Sixth in the Mint of Poland’s excellent meteorite series features the ancient Upheaval Dome impact site
Some of our favourite coins of the last few years have been those featuring meteorites. Always an interesting subject anyway, the combination of geological design and meteorite fragment has certainly gained its fanbase. Several producers have dabbled in the market, but the two big guns are CIT Coin Invest, who have been issuing these for over a decade, and more recently, the Mint of Poland.
The Mint of Poland, through Pela-Coins, have been issuing a very cool series of one-ounce silver coins with differing designs since 2014. Diablo Crater was a hit and was followed by equally popular Wolfe Creek, Popigai, Gosses Bluff, and Pingualuit Crater coins. Now it’s time for the sixth release and it’s back to the United States for one of Earth’s ancient impact craters, Upheaval Dome. Possibly over 150 million years old – remember, the one that possibly killed off the dinosaurs was ‘only’ 65 mya – , this is still nowhere near the oldest, with a recently discovered crater in Greenland of huge size (62 km across) being dated at over 3 BILLION years ago. Nevertheless, what Upheaval Dome lacks in ultimate age, it certainly makes up in drama. It resides within Canyonlands National Park in Utah.
This coin series has seen some changes in appearance over the six issues. Early coins had some light copper plating, Popigai was colour-antiqued, and Gosses Bluff was fully copper plated. This one is copper plated with unplated highlights. The mint chooses what looks best and as you can see from the images of the actual site, they’ve chosen well this year. As you’d expect, this is an ultra-high relief strike, which is something that is almost de rigueur for the correct look. A meteorite fragment sits in the centre, although this is from the Dalgety Down strike in Australia. Given that Upheaval Dome has only recently been confirmed as being from a strike instead of a salt dome, the lack of actual site material is understandable.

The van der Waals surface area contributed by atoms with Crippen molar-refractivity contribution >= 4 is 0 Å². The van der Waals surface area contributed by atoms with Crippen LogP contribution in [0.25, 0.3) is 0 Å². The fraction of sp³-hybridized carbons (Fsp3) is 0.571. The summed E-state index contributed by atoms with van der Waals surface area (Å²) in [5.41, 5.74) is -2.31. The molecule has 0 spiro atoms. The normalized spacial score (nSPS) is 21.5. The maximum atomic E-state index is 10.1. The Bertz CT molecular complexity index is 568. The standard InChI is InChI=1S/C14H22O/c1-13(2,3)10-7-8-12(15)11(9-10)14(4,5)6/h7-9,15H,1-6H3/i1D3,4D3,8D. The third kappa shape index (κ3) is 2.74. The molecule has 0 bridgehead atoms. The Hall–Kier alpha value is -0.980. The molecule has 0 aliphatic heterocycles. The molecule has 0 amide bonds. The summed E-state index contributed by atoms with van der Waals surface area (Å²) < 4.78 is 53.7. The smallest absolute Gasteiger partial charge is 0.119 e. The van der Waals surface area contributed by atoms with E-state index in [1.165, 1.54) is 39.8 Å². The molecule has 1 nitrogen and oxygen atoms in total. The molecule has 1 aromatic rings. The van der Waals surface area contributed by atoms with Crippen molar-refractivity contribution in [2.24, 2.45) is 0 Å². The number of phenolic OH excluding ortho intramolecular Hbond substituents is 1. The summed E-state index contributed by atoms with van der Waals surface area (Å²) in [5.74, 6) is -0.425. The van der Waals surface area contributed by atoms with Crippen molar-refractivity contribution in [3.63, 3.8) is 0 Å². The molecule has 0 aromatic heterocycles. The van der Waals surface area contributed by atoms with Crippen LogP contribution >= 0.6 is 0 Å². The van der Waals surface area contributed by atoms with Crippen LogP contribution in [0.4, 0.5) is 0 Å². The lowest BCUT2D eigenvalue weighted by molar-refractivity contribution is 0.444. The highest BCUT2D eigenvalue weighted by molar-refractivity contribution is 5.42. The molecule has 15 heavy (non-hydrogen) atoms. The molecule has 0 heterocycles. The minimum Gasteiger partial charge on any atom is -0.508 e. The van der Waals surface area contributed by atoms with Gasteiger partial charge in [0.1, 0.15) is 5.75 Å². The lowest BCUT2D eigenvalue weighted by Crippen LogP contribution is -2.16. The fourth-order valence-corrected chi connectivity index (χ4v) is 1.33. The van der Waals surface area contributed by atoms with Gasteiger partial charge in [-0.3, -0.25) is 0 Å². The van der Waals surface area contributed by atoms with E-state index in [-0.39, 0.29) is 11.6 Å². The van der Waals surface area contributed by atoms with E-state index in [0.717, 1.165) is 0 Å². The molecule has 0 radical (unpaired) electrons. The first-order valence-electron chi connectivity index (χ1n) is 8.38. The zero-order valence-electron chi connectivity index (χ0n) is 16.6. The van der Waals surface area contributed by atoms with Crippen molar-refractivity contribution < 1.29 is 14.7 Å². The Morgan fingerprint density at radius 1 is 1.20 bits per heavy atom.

It’s a Niue Issue, so the effigy (by Ian Rank Broadley) sits in the centre of the obverse and has that neat textured border that the Mint of Poland is increasingly using for its Niue coins. All of this face is copper-plated. Packaging comprises the usual wooden box in a themed shipper sleeve, and a certificate of authenticity is included, of course. Just 666 of these will be minted and they should start shipping in December. We’ve great admirers of this series, although I’m biased as I did study geology many years ago. There are plenty of subjects for future coins – the Earth Impact Database currently lists 190 confirmed strikes…
Upheaval Dome is an impact structure, the deeply eroded bottom-most remnants of an impact crater, in Canyonlands National Park southwest of the city of Moab, Utah, in the United States. The crater is located in the Island in the Sky section of the park, and is approximately 67 km by vehicle from Moab.
It is approximately 5 km in diameter and the crater is known to be less than 170 million years old (Jurassic or younger, but how much younger is not established.) The crater is clearly visible on the surface as bright brown and black concentric rings.
Stratigraphically, the oldest formation exposed in the center of the dome is the Permian Organ Rock Shale. This is overlain by the Permian White Rim Sandstone. Both are sometimes considered part of the Cutler Formation. Overlying these are the Triassic Moenkopi Formation (which is bounded top and bottom by unconformities), the Chinle Formation, the cliff-forming Wingate Sandstone, the Kayenta Formation, and the crossbedded Triassic-Jurassic Navajo Sandstone.
Structurally, the dome is anomalous. Most of the rock strata of Canyonlands National Park are flat-lying or gently dipping. The center of the structure is a true dome. Some strata near the center are nearly vertical in orientation. Dips of 70 degrees have been measured in the Kayenta Formation on the U-shaped plateau surrounding the center of the structure. A syncline surrounds the center, where the axis forms a complete circle approximately two miles across. The syncline is primarily visible in the Navajo Sandstone. Another anticline has been mapped to the north of this ring syncline, which is also concentric with it.
There were two well-known theories as to the origin of the upheaval. One theory was the upheaval is a salt dome, an anticlinal structure which occurs when a salt diapir is pushed up by the weight of overlying rocks.
The other theory is an eroded impact crater, like the much younger Meteor Crater near Winslow, Arizona. In the 1990s, a team of geologists and seismologists from NASA and the University of Nevada at Reno performed a detailed study that included seismic refraction and rock mapping. The results of this study support the meteorite theory. In 2008, it was announced that shocked quartz was discovered. This confirmed the meteor impact theory because the rocks were subjected to high pressures only possible in an impact or a nuclear explosion. (Text & Images courtesy of Wikipedia)
|DENOMINATION||$1 New Zealand (Niue)|
|BOX / COA||Yes / Yes|
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